Northern Ireland hoteliers urge cut in VAT to stop £128m loss
Northern Ireland's hoteliers have called for a cut in VAT to 5% to avoid the loss of £128m in tourism revenue over the next six years.
The call was made during a meeting of the Northern Ireland Hotels Federation, which gathered hotel bosses to discuss a new policy document called Tourism 2020: Investing in our Future.
The paper has called for a medium-term strategy for the whole tourism sector, the VAT reduction, a study on the long-term future of tourism, more world class events and cohesive marketing and a delivery agency for tourism and hospitality
The Tourism 2020 report reveals that the hospitality and tourism industry directly employs around 60,000 people in Northern Ireland and contributes £860m to the economy annually. However, VAT in the Republic of Ireland is 9%, some 11% lower than the 20% rate in Northern Ireland.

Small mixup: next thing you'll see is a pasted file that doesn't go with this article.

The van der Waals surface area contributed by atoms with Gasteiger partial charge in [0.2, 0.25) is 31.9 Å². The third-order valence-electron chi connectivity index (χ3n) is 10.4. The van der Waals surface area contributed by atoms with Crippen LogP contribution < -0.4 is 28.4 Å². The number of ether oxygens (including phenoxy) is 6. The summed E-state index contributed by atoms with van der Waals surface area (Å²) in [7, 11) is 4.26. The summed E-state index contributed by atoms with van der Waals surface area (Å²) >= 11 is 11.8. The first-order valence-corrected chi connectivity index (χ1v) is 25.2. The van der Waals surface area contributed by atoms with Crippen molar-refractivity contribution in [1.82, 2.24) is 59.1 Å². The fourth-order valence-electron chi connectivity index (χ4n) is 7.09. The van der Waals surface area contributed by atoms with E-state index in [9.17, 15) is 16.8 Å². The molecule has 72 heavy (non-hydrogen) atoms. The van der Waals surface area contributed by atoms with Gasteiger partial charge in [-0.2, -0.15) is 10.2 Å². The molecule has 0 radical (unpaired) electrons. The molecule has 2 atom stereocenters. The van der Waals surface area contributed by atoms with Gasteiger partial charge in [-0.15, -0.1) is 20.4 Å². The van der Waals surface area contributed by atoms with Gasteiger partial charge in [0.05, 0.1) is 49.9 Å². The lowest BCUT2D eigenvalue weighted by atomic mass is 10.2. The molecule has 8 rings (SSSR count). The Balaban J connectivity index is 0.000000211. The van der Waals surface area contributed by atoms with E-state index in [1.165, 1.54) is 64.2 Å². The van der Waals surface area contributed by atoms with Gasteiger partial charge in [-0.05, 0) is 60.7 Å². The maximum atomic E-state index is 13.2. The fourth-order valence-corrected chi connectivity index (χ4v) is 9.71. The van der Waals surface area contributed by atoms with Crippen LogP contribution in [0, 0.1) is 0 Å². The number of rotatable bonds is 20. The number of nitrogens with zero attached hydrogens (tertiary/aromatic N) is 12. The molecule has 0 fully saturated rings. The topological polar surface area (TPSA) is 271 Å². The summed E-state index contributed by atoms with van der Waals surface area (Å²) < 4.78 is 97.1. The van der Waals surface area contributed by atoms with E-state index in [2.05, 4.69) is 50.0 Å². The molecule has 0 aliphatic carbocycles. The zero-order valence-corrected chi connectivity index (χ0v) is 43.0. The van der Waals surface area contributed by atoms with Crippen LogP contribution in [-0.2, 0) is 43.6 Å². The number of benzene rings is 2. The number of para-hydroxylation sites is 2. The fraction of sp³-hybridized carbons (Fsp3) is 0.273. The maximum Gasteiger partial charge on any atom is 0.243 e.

NIHF president Mandy Patrick said growing Northern Ireland's tourism sector was vital, especially in light of recent heavy investment in the industry by the private sector.
"In order to do so the business climate has to be more favourable and one of our key asks is a reduction in VAT to 5%," she said.
"Our study shows that not reducing VAT could cost the Northern Ire;amd economy £128m in lost economic potential in the next six years.
"Businesses in border locations are faced with a real challenge.
"A reduction of the VAT rate from 20% to 5% would be the game changer for the tourism industry in Northern Ireland and the rest of the UK."
In a keynote address, Foyle MP Mark Durkan agreed the issue of VAT must be addressed.
"Most EU states have targeted VAT concessions at tourism and hospitality trades and clearly recognise the economic benefits," he said.